Emphasis, according to the American Heritage Dictionary, is a "special importance or significance placed upon . . . something." You can choose to emphasize different things in an essay by choosing where to place the essay's main ideas (the thesis and topic sentence ideas).
You emphasize main ideas when you place them at the start of the essay or the unit of support. If you place the thesis toward the start of the essay and the topic sentences toward the start of each unit of support, you gear all of the support toward proving those main ideas. Emphasizing main ideas by placing them first is called deduction, which creates a general-to-specific structure in the essay by placing the major information first. Deduction helps you focus on an argument and create a case, as it requires you to develop support around a main point.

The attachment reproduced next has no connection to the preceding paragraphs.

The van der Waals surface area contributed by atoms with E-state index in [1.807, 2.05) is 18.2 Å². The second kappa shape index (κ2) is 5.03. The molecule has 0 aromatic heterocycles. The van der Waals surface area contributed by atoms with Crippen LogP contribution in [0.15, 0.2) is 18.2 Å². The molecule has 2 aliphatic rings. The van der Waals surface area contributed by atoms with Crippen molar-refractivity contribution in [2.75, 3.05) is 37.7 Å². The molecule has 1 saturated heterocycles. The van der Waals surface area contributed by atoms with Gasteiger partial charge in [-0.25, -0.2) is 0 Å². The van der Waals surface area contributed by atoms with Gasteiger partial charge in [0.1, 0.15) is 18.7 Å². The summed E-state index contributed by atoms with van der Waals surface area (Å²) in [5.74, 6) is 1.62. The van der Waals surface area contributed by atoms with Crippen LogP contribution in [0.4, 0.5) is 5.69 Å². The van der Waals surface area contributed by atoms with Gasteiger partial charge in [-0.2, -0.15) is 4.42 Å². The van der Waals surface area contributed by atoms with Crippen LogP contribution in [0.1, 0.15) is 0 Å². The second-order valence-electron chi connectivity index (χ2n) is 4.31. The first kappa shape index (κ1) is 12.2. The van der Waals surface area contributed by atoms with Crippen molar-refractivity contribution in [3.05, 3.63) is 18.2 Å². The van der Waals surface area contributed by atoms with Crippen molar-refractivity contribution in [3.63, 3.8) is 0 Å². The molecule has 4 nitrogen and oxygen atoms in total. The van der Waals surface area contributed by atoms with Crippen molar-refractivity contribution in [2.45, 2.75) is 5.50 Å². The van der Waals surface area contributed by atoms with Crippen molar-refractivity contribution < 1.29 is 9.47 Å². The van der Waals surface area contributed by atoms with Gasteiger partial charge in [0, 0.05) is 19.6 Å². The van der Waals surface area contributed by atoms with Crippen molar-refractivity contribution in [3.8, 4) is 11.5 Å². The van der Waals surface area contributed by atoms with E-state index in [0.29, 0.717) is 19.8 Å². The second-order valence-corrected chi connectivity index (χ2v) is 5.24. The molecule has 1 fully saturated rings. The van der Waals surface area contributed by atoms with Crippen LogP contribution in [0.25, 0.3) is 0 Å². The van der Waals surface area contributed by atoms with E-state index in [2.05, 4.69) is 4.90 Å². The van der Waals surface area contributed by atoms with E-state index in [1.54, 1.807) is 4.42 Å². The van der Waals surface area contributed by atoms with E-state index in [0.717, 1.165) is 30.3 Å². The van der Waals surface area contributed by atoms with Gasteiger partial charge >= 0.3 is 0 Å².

You emphasize the method of reasoning and the particulars of the support as opposed to the main idea when you place the main ideas at the end of the essay or the unit of support. Main ideas still remain important when you place them at the end, but you offer them more as logical outcomes than as initial arguments (so the emphasis has changed). Putting the main idea at the end is called induction, which moves from specific information to general conclusions. Induction may help you present a controversial thesis to your reading audience. For example, if you were in favor of banning smoking in the doorways outside of buildings, you'd probably alienate many in your audience by placing that main idea first. But if you presented your support and lead into the main idea, your reading audience (smokers included!) might see the logic of your case (even if they didn't agree).